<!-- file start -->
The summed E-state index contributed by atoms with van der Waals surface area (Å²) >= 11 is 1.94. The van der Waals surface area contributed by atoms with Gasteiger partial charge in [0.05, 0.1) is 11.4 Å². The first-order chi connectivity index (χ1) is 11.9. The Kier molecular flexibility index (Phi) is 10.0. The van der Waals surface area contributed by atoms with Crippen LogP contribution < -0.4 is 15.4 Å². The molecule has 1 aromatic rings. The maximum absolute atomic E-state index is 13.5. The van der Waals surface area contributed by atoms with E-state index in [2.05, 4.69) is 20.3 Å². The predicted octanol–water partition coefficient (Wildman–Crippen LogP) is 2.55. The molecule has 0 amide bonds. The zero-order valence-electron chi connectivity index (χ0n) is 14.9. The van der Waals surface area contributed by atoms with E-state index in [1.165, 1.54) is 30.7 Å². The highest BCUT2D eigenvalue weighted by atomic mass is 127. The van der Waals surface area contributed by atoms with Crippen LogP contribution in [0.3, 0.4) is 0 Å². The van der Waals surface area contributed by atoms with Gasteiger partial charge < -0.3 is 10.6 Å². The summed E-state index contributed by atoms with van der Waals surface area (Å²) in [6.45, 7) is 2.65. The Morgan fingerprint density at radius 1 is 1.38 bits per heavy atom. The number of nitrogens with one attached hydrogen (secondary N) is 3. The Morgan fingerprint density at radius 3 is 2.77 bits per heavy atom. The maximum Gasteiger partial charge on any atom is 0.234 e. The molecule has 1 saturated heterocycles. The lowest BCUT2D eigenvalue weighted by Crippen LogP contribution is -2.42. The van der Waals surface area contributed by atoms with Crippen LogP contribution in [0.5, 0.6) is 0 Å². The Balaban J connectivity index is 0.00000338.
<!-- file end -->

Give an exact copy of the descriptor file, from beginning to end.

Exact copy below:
The summed E-state index contributed by atoms with van der Waals surface area (Å²) >= 11 is 1.94. The van der Waals surface area contributed by atoms with Gasteiger partial charge in [0.05, 0.1) is 11.4 Å². The first-order chi connectivity index (χ1) is 11.9. The Kier molecular flexibility index (Phi) is 10.0. The van der Waals surface area contributed by atoms with Crippen LogP contribution < -0.4 is 15.4 Å². The molecule has 1 aromatic rings. The maximum absolute atomic E-state index is 13.5. The van der Waals surface area contributed by atoms with E-state index in [2.05, 4.69) is 20.3 Å². The predicted octanol–water partition coefficient (Wildman–Crippen LogP) is 2.55. The molecule has 0 amide bonds. The zero-order valence-electron chi connectivity index (χ0n) is 14.9. The van der Waals surface area contributed by atoms with E-state index in [1.165, 1.54) is 30.7 Å². The highest BCUT2D eigenvalue weighted by atomic mass is 127. The van der Waals surface area contributed by atoms with Crippen LogP contribution in [0.3, 0.4) is 0 Å². The van der Waals surface area contributed by atoms with Gasteiger partial charge < -0.3 is 10.6 Å². The summed E-state index contributed by atoms with van der Waals surface area (Å²) in [6.45, 7) is 2.65. The Morgan fingerprint density at radius 1 is 1.38 bits per heavy atom. The number of nitrogens with one attached hydrogen (secondary N) is 3. The Morgan fingerprint density at radius 3 is 2.77 bits per heavy atom. The maximum Gasteiger partial charge on any atom is 0.234 e. The molecule has 1 saturated heterocycles. The lowest BCUT2D eigenvalue weighted by Crippen LogP contribution is -2.42. The van der Waals surface area contributed by atoms with Crippen LogP contribution in [0.5, 0.6) is 0 Å². The Balaban J connectivity index is 0.00000338.